Thermal mass refers to materials that absorb and store heat energy. Installing black containers filled with water inside your greenhouse creates thermal mass to soak up heat during the day. These barrels release warmth at night after the greenhouse cools. For maximum effect, paint the barrels black to enhance solar absorption and prevent light reflection. 

    4. Heating With Animals

    Introducing small livestock into your greenhouse, like chickens or rabbits, can provide a notable boost in warmth. Animal bodies give off radiant heat while they breathe out warm carbon dioxide and humidity for your plants.

    Just a few animals can raise interior temperatures by several degrees. Be sure your greenhouse has adequate ventilation and supervision when using this method.

    5. Underground Heating Systems

    Constructing an underground heating system like a walipini to harness geothermal heat is an extremely effective DIY heating technique. Underground greenhouses or heat tunnels built into a slope use the Earth's natural warmth for heat gain. Installing intake pipes that draw hot air from compost piles or solar-heated barrels will further increase warmth.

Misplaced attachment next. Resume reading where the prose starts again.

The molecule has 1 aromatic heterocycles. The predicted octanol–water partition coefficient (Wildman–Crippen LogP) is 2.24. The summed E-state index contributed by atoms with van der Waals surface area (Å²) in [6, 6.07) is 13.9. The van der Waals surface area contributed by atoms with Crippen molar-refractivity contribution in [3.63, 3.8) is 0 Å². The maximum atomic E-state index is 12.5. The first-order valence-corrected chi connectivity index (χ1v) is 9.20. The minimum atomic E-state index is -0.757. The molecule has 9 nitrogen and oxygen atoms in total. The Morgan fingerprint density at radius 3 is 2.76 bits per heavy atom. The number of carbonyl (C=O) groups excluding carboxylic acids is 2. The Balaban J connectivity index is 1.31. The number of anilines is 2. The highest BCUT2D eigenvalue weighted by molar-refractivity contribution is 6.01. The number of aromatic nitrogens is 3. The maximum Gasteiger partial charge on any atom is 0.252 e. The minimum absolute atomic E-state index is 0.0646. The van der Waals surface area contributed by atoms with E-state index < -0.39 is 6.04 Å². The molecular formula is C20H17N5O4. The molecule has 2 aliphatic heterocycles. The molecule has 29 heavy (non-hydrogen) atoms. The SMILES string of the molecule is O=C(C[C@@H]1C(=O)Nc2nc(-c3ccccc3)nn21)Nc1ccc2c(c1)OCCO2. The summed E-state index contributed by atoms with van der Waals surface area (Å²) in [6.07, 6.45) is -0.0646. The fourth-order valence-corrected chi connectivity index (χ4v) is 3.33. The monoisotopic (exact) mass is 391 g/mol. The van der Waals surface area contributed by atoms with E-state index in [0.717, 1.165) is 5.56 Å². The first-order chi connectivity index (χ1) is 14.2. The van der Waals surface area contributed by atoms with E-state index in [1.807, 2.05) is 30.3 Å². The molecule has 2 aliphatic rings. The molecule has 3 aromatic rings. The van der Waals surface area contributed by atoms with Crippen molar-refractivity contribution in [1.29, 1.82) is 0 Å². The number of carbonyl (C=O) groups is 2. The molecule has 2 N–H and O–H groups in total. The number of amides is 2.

6. DIY Hotbeds

    Hotbeds are essentially bottom-heated garden beds, an age-old technique that is still highly effective. First, dig down about 2 feet below your greenhouse floor to create a pit bed. Fill the pit with fresh manure, straw, and other compost materials.

    Cover the bed with soil and allow the compost to heat up to roughly 80°F. Hotbeds release heat from decomposition upwards through the soil for several months, giving plants a warm bottom zone.

    7. Insulating Walls and Covers

    Preventing heat loss is the foundation for keeping a greenhouse warm naturally. Insulate any surfaces that are heat-conductive. Add polycarbonate twin-wall panels, rigid foam boarding, or double-pane glass units to improve glazing insulation.